Give Now  »

Indiana Public Media | WFIU - NPR | WTIU - PBS

Noon Edition

Indiana COVID-19 Cases Surpass 100,000, Monroe County Sees An Uptick

Read Transcript
Hide Transcript

Transcript

>>BOB ZALTSBERG: Welcome to Noon Edition on WFIU. I'm your host Bob Zaltsberg from the WFIU WTIU newsroom. I'm co hosting with Sara Wittmeyer the WFIU WTIU news bureau chief today. We are continuing to do this show remotely based because of of course the coronavirus and covid 19. Today we're going to talk about that disease. We're gonna do an update on October 19 and the spread in the Monroe County community. We have four guests with us today, three of them with us before and some on a number of occasions. We have Penny Caudill who is the Monroe County Health Department administrator, Dr. Tom Hrisomalos an M.D. with IU Health Southern Indiana Physicians who specializes in infectious disease, Dr. Aaron Carroll is the director of surveillance and mitigation for the covid 19 at IU. And we're being joined today also by Maggie Mulligan who's an Indiana University student, a sophomore studying recreational therapy. And she's a member of the Gamma Phi Beta sorority. You can follow us today by checking us out on Twitter at noon edition. You can also send us questions there. And you can send us questions to the show at News at Indiana Public Media dot org. And I have to say we've had a lot of questions in the last week or so. We've had over a thousand questions since we started taking them about the corona virus. But in the last couple of weeks we've gotten quite a few questions. And I want to start out with trying to get an understanding of one. And that has to do with the positivity rates. I guess I will start with Penny and then Dr. Hrisomalos or Dr. Carroll can join in. It seems as if you know the new positivity rates for specified unique cases versus all cases that seems to have sort of come into the spotlight recently. So can you define unique cases? And which is a number that we should really be paying attention to? Penny? 

>>PENNY CAUDILL: Certainly. Thanks for having me today. It is confusing. And you know we want to look at data from all different perspectives. When we look at individuals what they can tell us is you know whether or not maybe multiple people are testing versus you know everybody getting one test, the thing about covid 19 is that this isn't a sort of a one and done you test for it and you're finished. You could be exposed later and test positive. So there is a place for all of the information. One of the things that, looking at individuals only does, is if someone tested, say, in the spring and they were positive and then they tested positive again, maybe they had a re infection, now we - that new test would not be captured. So we don't want to rely just on those individual tests as well. The percent positivity - when we look at that especially on a seven day rolling average, that gives us all of the tests that are done, all the negative tests, all the positive tests together and then how many of all the tests that were done were positive to really give us that snapshot of what's going on in the past week. So that gives a little more weight to that that piece of data. And the other physicians may be able to give us some additional information and clarity around that.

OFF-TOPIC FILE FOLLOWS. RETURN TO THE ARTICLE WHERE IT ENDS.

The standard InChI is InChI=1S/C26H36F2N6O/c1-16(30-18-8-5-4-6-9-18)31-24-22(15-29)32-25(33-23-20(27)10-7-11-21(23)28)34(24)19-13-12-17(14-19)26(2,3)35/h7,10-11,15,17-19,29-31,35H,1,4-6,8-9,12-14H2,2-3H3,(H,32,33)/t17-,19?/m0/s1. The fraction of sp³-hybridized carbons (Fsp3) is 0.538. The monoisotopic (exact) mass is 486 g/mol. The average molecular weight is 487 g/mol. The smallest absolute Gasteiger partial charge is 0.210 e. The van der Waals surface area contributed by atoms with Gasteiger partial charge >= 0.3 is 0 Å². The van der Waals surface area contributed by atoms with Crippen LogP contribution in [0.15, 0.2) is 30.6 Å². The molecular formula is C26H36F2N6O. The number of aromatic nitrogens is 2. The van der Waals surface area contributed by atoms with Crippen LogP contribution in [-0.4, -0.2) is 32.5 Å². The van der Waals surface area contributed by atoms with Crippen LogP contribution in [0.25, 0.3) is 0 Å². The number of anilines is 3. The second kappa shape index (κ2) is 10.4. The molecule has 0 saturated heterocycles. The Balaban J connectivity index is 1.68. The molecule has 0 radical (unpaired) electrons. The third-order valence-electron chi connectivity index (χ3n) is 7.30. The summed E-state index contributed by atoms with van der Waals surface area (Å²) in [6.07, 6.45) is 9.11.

>>BOB ZALTSBERG: Yeah. Let me follow up just to make sure that that I'm clear. I'm not actually - I'm not sure that I am totally clear on it. So the number - when we're talking about positivity rate, we've been using that as a benchmark in several different ways. Are we talking about that you know all tests number? If you want your positivity rate to dip below 5 percent is that all tests or is that the unique tests? 

>>PENNY CAUDILL: All tests. You know I mean certainly you know unique individual has its place. I'd like to see them all low. But certainly it's all the tests that were done for that particular week because I might - maybe I'm testing every week. But my negative tests two weeks ago were negative and they were part of that picture at that time. My - if I test today and I'm positive then that's a different picture and I'm still part of that kind of whole group. So the intent is to give us a snapshot of where we are and what's circulating currently in the community. 

>>BOB ZALTSBERG: OK. And so in the - you know in the opening, I think Sara mentioned in the in the opening to the show that the positivity rate had gone to 15 percent compared to three and a half percent just a couple of weeks ago or maybe even a week ago. But that 15 percent is for the unique cases, correct? 

>>PENNY CAUDILL: Yes. 

>>BOB ZALTSBERG: OK. So maybe Dr. Hrisomolas and Dr. Carroll can join us here. But so far an apples to apples comparison, what's been happening in in Monroe County in terms of the rate?